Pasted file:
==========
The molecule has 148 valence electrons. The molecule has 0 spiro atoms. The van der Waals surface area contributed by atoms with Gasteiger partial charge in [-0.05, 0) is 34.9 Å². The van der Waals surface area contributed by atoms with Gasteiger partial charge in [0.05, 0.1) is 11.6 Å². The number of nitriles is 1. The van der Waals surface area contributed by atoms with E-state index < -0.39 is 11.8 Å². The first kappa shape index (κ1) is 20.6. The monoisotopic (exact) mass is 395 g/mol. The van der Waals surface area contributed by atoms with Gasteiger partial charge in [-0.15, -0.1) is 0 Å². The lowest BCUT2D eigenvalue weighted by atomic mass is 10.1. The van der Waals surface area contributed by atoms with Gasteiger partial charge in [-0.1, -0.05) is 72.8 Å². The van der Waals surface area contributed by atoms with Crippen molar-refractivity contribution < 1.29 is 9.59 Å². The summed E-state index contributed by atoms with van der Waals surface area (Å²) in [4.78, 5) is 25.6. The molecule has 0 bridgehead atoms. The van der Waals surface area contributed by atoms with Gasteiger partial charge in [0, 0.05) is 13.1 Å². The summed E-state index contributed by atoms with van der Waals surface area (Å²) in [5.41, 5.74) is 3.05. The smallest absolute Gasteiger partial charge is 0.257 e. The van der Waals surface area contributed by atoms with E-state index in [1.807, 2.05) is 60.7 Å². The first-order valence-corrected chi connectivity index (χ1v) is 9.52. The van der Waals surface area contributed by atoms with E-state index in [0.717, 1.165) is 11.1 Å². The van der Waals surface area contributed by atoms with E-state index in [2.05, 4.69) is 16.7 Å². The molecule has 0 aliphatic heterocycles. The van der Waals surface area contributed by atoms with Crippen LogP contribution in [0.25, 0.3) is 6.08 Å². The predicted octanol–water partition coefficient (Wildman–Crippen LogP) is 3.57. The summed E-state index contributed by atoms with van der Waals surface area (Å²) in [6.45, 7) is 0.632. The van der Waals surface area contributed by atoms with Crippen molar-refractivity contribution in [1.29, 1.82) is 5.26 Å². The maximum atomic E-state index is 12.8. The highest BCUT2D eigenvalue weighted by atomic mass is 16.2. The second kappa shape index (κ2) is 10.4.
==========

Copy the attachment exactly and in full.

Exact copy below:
The molecule has 148 valence electrons. The molecule has 0 spiro atoms. The van der Waals surface area contributed by atoms with Gasteiger partial charge in [-0.05, 0) is 34.9 Å². The van der Waals surface area contributed by atoms with Gasteiger partial charge in [0.05, 0.1) is 11.6 Å². The number of nitriles is 1. The van der Waals surface area contributed by atoms with E-state index < -0.39 is 11.8 Å². The first kappa shape index (κ1) is 20.6. The monoisotopic (exact) mass is 395 g/mol. The van der Waals surface area contributed by atoms with Gasteiger partial charge in [-0.15, -0.1) is 0 Å². The lowest BCUT2D eigenvalue weighted by atomic mass is 10.1. The van der Waals surface area contributed by atoms with Gasteiger partial charge in [-0.1, -0.05) is 72.8 Å². The van der Waals surface area contributed by atoms with Crippen molar-refractivity contribution < 1.29 is 9.59 Å². The summed E-state index contributed by atoms with van der Waals surface area (Å²) in [4.78, 5) is 25.6. The molecule has 0 bridgehead atoms. The van der Waals surface area contributed by atoms with Gasteiger partial charge in [0, 0.05) is 13.1 Å². The summed E-state index contributed by atoms with van der Waals surface area (Å²) in [5.41, 5.74) is 3.05. The smallest absolute Gasteiger partial charge is 0.257 e. The van der Waals surface area contributed by atoms with E-state index in [1.807, 2.05) is 60.7 Å². The first-order valence-corrected chi connectivity index (χ1v) is 9.52. The van der Waals surface area contributed by atoms with E-state index in [0.717, 1.165) is 11.1 Å². The van der Waals surface area contributed by atoms with E-state index in [2.05, 4.69) is 16.7 Å². The molecule has 0 aliphatic heterocycles. The van der Waals surface area contributed by atoms with Crippen LogP contribution in [0.25, 0.3) is 6.08 Å². The predicted octanol–water partition coefficient (Wildman–Crippen LogP) is 3.57. The summed E-state index contributed by atoms with van der Waals surface area (Å²) in [6.45, 7) is 0.632. The van der Waals surface area contributed by atoms with Crippen molar-refractivity contribution in [1.29, 1.82) is 5.26 Å². The maximum atomic E-state index is 12.8. The highest BCUT2D eigenvalue weighted by atomic mass is 16.2. The second kappa shape index (κ2) is 10.4.